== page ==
The lane closure scandal known as Bridgegate found new momentum this week when a municipal court judge ruled that there is probable cause to investigate New Jersey Gov. Chris Christie over his alleged role in the plot.
Although this is bad news for Christie — who is leading GOP presidential nominee Donald Trump's transition team and who has faced a political battering from the scandal — it's a very preliminary ruling. The case still faces a slew of hurdles before it goes anywhere, according to legal and political experts.
"There are multiple steps that have to take place before something tangible happens," said Daniel French, who served as a United States Attorney for the Northern District of New York.
The criminal complaint was initially lodged late last month by activist and former Teaneck, New Jersey, firefighter Bill Brennan. It stemmed from the ongoing, separate Bridgegate trial in which ex-Port Authority official David Wildstein testified that Christie knew about the September 2013 lane closures — allegedly ordered by his staffers as political retribution against the Democratic mayor of Fort Lee, New Jersey.
The lane closures caused a crippling traffic jam on the George Washington Bridge for days. Brennan has argued the scandal has cost New Jersey taxpayers millions of dollars. Christie has from the beginning maintained that he had no knowledge or involvement in the lane closures. Still, the whiff of scandal has clung to him for years, providing seemingly endless fodder for late-night comedians and arguably being the single biggest setback to his dashed presidential dreams.
So what happens now?
One of the biggest unknown questions is just who will be handling the case. Technically, it's supposed to go to the Bergen County prosecutor's office, which would ultimately decide whether the case will be sent to a grand jury. But Bergen County Prosecutor Gurbir S. Grewal was appointed by Christie himself, raising a potential conflict of interest.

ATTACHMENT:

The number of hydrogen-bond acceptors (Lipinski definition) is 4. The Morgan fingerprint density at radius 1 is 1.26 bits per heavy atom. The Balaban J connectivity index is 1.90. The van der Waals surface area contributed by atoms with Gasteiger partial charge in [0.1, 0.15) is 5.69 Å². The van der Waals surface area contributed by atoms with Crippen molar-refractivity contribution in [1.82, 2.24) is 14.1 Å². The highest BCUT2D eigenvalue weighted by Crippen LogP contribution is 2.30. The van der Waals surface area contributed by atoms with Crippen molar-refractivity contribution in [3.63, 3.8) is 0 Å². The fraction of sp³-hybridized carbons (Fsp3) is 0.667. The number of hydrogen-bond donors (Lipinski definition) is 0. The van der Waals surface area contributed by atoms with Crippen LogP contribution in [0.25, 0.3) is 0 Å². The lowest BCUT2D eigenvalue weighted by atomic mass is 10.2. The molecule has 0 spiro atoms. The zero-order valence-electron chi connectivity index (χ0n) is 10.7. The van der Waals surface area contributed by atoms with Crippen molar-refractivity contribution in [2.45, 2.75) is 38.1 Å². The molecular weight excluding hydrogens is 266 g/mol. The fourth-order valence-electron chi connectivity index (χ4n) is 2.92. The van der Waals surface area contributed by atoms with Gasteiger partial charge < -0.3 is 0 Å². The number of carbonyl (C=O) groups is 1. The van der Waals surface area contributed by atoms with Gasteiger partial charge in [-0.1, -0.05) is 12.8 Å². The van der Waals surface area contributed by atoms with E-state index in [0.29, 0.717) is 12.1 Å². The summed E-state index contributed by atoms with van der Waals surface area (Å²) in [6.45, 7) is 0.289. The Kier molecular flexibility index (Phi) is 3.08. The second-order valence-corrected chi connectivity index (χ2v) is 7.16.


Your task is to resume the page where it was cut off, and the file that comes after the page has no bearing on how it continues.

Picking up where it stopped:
Dennis Kearney, a lawyer and former assistant prosecutor for Essex County, said it's likely that Grewal would recuse himself and turn the case over to the state attorney general. A spokeswoman for the Bergen County prosecutor's office declined to comment.
"But the AG could look at the case and say, 'Hey listen, I was appointed by the governor too. Even though I was confirmed, this may be an appearance of impropriety for me," said Kearney, who is currently with the Day Pitney law firm.
Further complicating the matter is the ongoing federal trial. "Nobody is going to touch this until that trial is over. No one wants to interfere with the feds," said Kearney. The trial is expected to last a few more weeks.
Finally, the governor's office said they plan to appeal the municipal court ruling — which could take time to settle.
"It's not entirely clear if it will pass muster on appeal. Even if it does, the case would then go to a county prosecutor on whether to actually bring charges," said Ben Dworkin, the director of the Rebovich Institute for New Jersey Politics at Rider University.
Brennan, the Wayne resident who launched the complaint, said, "I'm pleased that the justice system so far is working the way it was designed to work. There has never been any doubt about the veracity of my complaint." And while he was not personally affected by the 2013 lane closures, he said, "I am personally affected by the governor of the state of New Jersey and his appointees who turned the mighty power of the government against citizens as a form of coercion for political reasons."
Wildstein has already pleaded guilty in connection with the scheme. He has testified against two of Christie's former allies — his ex-deputy chief of staff, Bridget Anne Kelly, and his former top Port Authority official, Bill Baroni, over their alleged roles in the scandal.
While legally the latest announcement may not be a knockout for Christie, "appearances are everything," said Kearney. "Who the heck wants to be subject of an open criminal investigation. The appearances are terrible," he said, noting the governor's large role in Trump's campaign.
And then there's the New Jersey governor's race to consider. Christie's term ends in January. "This affects every Republican who wants to succeed him as governor. He's the albatross around everyone's neck," said Dworkin.